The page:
Gabriel Garcia Marquez’s novel tells the story of Sierva Maria de Todos los Angeles, a girl neglected by her parents who finds in the Yoruba faith of the slaves a refuge for her longings. In a South American seaport of the eighteenth-century, Sierva is bitten by a dog while she walked on the streets with Dominga de Adviento—a black woman in charge of taking care of the girl who became a Catholic without renouncing her Yoruban beliefs. Sierva is said to have contracted rabies when she starts behaving strangely.
Sierva’s mother, Bernarda Cabrera, a drug-dependent woman struggling to deal with a life of frustrations, is not capable of offering any assistance when the girl starts giving signs of madness seemingly caused by rabies. Her father, the Marquis of Casalduero, after many years neglecting his own daughter decides to commit himself to the healing of Sierva Maria as a means to bring some comfort to his troubled mind. These are the main characters developed by Mr. Marquez in order to build a complex plot that encompasses religion and moral issues and that is built upon a hidden historical context—the Spanish Colonization of Americas achieved through religious domination.
Garcia Marquez’s works are considered strong examples of magic realism, which is defined as a piece of fiction that brings together fantasy and realistic settings. From this perspective, it is possible to state that Of Love and Other Demons with the surreal struggles experienced by Marquez’s flawed characters shares some similarities with Edgar Alan Poe’s The Fall of the House of Usher where Roderick’s sister, who is said to suffer from catalepsy, is entombed alive and comes from death in a frightening evening to scary his brother. Therefore, within the genre of fiction, there are resemblances in the way authors play with fantasy and reality.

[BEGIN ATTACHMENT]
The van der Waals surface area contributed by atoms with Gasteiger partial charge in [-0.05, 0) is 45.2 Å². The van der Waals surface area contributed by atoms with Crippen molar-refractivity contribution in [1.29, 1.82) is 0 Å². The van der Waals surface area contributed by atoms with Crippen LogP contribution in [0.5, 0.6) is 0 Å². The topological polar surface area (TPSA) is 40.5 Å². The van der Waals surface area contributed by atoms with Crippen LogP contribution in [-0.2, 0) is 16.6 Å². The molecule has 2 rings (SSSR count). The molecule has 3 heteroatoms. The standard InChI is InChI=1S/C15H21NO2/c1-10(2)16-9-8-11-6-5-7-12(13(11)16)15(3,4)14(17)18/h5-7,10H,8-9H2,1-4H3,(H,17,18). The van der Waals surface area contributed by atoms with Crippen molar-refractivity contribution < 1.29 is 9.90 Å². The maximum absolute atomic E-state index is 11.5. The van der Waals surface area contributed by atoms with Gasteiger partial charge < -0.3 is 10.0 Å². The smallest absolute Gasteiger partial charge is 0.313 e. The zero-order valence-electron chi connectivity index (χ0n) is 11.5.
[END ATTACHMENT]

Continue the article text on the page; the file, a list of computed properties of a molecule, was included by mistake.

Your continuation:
Of Love and Other Demons’ strength is the carrying of important symbols. The choice of a girl experiencing adolescence may be explained by Mr. Marquez’s attempt to depict the inhabitants of the new lands being discovered through the naivety of a twelve year old. Because Sierva was neglected by her parents, the girl decides to live with the slaves who accept her into their religion. She learns their customs and language, though the girl still lives in her parents’ house. Mr. Marquez deliberately puts together in the same setting two different worlds—that of the slaves where the Sierva finds happiness and that of her parents with whom all she can find is emptiness.
In conclusion, for Mr. Marquez’ background as a Columbian-born, the author is likely to carry with him a particular interest in the topic of the Spanish colonization in Latin America. In the beginning of the book, the author makes clear how tales passed along by relatives played a major role in his digging in that topic. Through his flawed characters and their idiosyncrasies, Mr. Marquez reminds us that forbidden love represents a universal theme in World Literature as the following passage reinforces:
“In the days that followed, they had no more than a few moments of calm while they were together. They never tired of talking about the sorrows of love. They exhausted themselves in kisses, they wept burning tears as they declaimed lovers’ verses, they sang into each other’s ear, they writhed in quicksands of desire to the very limits of their strength: spent, but virgin. For he had resolved to keep his vow until he received the sacrament, and she with it” (Marquez, 127).